What is interesting is that the cycle of equities and
commodities hotel stocks are now in sync
and gold and the equity markets are moving together traders need to
take a look.
When the relationship moves back inversely, then
the move to safety is on. The United States is the undisputed champion
when it comes to entrepreneurial culture and investment in technology.
This position allows the U.S. to attract and retain the top talent
from across the globe to further cutting edge research, development,
and innovation. The Hospitality Sector is another great area to invest
in especially when people are staying there and spending money. Here
are some hospitality sector stocks that are worth taking a look at.
Chatham Lodging (CLDT)
This company has, since its IPO in 2010, developed a portfolio of
hotels in the upscale, extended-stay market. About three-quarters of
its properties are in the Northeast and along the California coast.
Its public offering in 2010 gave the company the resources to complete
renovations when occupancy was still low, thereby getting more bang
for its buck. Recent results have been strong, including above-average
per room revenue growth. The stock trades well below its 2010 IPO
price and at an attractive long-term valuation.
Diamondrock Hospitality (DRH)
This company has a strategy focused primarily on premium full-service
hotels, with 26 hotels located in large cities and destination
First quarter results were solid, with strong earnings, bookings, and
market-share gains. The New York and Boston markets were particularly
robust. And the balance sheet is solid, with no corporate debt, and so
the dividend looks safe. At today's levels, the stock is just below
its 2005 IPO price.
FelCor Lodging (FCH)
This company owns hotels in 22 states and Canada that are mostly
upscale properties in urban and resort markets. The company is still a
turnaround-in-progress. It is selling properties in order to pay down
debt and renovate or redevelop other properties. While there is
definitely risk here, recent insider buying is a good sign.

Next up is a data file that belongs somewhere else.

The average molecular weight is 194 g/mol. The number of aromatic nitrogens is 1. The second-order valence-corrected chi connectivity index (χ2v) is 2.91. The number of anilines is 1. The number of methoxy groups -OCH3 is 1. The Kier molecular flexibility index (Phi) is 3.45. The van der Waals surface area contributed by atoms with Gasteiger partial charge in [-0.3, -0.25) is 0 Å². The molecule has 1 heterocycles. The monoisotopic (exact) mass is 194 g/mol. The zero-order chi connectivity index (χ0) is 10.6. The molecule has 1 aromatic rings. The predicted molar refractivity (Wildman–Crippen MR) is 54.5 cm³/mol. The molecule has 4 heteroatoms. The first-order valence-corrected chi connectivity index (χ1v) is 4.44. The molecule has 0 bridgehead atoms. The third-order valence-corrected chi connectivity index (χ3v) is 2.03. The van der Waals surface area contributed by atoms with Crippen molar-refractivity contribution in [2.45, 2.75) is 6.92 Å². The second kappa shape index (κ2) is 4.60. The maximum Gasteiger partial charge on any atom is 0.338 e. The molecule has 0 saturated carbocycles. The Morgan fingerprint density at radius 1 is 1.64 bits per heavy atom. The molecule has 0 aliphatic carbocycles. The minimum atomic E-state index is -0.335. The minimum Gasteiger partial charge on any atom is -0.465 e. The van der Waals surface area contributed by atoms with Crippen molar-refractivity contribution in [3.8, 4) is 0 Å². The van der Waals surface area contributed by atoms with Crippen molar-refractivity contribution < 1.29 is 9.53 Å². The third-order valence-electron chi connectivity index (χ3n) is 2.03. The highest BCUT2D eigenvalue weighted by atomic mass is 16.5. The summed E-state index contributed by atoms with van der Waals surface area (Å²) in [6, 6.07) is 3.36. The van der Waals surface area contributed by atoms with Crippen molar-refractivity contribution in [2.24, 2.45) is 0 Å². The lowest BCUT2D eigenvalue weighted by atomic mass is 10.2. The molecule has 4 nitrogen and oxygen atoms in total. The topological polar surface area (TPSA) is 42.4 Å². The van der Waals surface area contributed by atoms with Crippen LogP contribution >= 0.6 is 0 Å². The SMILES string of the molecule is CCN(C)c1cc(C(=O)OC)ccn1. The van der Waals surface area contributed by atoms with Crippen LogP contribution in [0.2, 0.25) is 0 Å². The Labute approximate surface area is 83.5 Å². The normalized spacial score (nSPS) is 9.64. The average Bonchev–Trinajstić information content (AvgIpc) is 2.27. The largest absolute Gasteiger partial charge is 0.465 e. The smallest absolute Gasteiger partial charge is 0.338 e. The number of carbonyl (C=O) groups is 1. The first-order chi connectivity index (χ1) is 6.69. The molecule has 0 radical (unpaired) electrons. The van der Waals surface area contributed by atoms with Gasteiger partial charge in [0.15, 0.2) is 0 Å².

Host Hotels & Resorts (HST)
One of the older hotel-resort operators, having begun operations as
part of Marriott in 1927. Results have improved, including a strong
first quarter, but the company is still selling assets, particularly
airport properties. It is also restructuring the balance sheet with
debt and equity offerings.
In addition to its US properties, Host has hotels and joint venture
interests abroad that should provide good diversification over the
MHI Hospitality (MDH)
Strategic Hotel & Resorts (BEE)
This company has the most upscale focus of the hoteliers discussed
here. Its 17 hotels and resorts, which include brands such as
Fairmont, Four Seasons, and Ritz Carlton, are found in high-end
markets, mostly in North America but also select international
This premier positioning worked against the company during the
recession, as customers became more cost-conscious.
As with many in the industry, management was forced to eliminate
dividends, both common and preferred. The preferred dividend will be
reinstated soon, but common dividends are less certain. Management is
making solid progress in shoring up the balance sheet, and the stock
should do well as travelers begin to spend more.
Sunstone Hotel Investors (SHO)
An operator of primarily upper-upscale properties in larger urban
markets. The recession pushed Sunstone into a consolidation mode that
eventually led to its deeding eight properties back to its lenders and
the elimination of the common dividend. While leverage remains a bit
high, management is well on track to getting the balance sheet on
sounder footing. With its improved financials, Sunstone was recently
able to acquire the Wyndham Chicago hotel from Blackstone Group. As
part of the deal, Blackstone ends up as a five percent shareholder of